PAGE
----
I am just throwing this question to all the experts out there…has there been any indication of what causes HBV DNA to go up or down? Is there anything we do that can cause the DNA to go up or down…or is it just out of our control and completely just dependent on what the virus itself does?
Hi Joseph, I’m going to let a scientific expert like Thomas Tu answer your specific question. But as a nurse and someone who has “knowingly” lived with hep b for more than 30 years (meaning I wasn’t diagnosed until I was in my 30’s), my understanding that the viral DNA can go up and down, almost randomly. I know that drinking alcohol, stress, etc. can affect one’s liver enzymes (ALT). Studies have shown that people who have a drink or two before the day being tested can result in elevated ALT blood test results! I don’t think that these things would affect the DNA. But you’re asking a good question and many of us will be very interested in the answer! Always, Joan
Good question! Hep B DNA is interesting: it’s quite easy to measure, but tricky to figure out what is affecting it at any given time. Obviously HBV DNA goes down if you’re on treatment - that’s the whole point. But it can also go down if:
- The virus changes into something that can replicate to a lower extent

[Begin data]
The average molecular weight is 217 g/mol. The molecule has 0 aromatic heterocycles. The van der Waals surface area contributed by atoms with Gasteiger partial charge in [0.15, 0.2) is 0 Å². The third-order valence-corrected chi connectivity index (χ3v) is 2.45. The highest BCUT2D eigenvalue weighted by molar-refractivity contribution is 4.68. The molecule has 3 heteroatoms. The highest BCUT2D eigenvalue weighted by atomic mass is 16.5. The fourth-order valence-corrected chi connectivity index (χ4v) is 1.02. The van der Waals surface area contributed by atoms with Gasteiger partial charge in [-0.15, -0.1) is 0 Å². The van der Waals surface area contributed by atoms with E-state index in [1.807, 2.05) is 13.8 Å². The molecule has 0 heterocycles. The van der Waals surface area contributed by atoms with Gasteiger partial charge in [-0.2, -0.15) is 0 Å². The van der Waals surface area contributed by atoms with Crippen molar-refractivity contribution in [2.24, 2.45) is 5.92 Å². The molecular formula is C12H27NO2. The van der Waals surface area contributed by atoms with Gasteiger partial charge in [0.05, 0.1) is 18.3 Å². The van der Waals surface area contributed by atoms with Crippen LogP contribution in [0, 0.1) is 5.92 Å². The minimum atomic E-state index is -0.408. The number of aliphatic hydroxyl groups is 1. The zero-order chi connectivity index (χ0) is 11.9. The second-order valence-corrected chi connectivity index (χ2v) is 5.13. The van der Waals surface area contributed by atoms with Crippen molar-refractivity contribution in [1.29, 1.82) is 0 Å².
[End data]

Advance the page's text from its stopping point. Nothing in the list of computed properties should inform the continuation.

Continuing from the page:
- Your immune system starts killing Hep B infected cells or targeting the virus itself.
- Something affects your immune system
- Something affects your liver
These last two can be affected by things we do (stress, diet, alcohol, other drugs, etc). It gets complicated when you involve the immune system: on one hand, we know that inflammation from the immune system can lower the virus, but also inflammation is one of the primary drivers of liver fibrosis and cancer. It’s not a simple good-guy bad-guy scenario.
So, that’s why we can’t just look at HBV DNA levels to assess how you’re doing, but we need a whole panel of tests.
Hope this helps,
Thanks Thomas for making science understandable! I really appreciate how you can explain things simply and in a way that’s understandable. Always, Joan
Interesting stuff…thanks for the input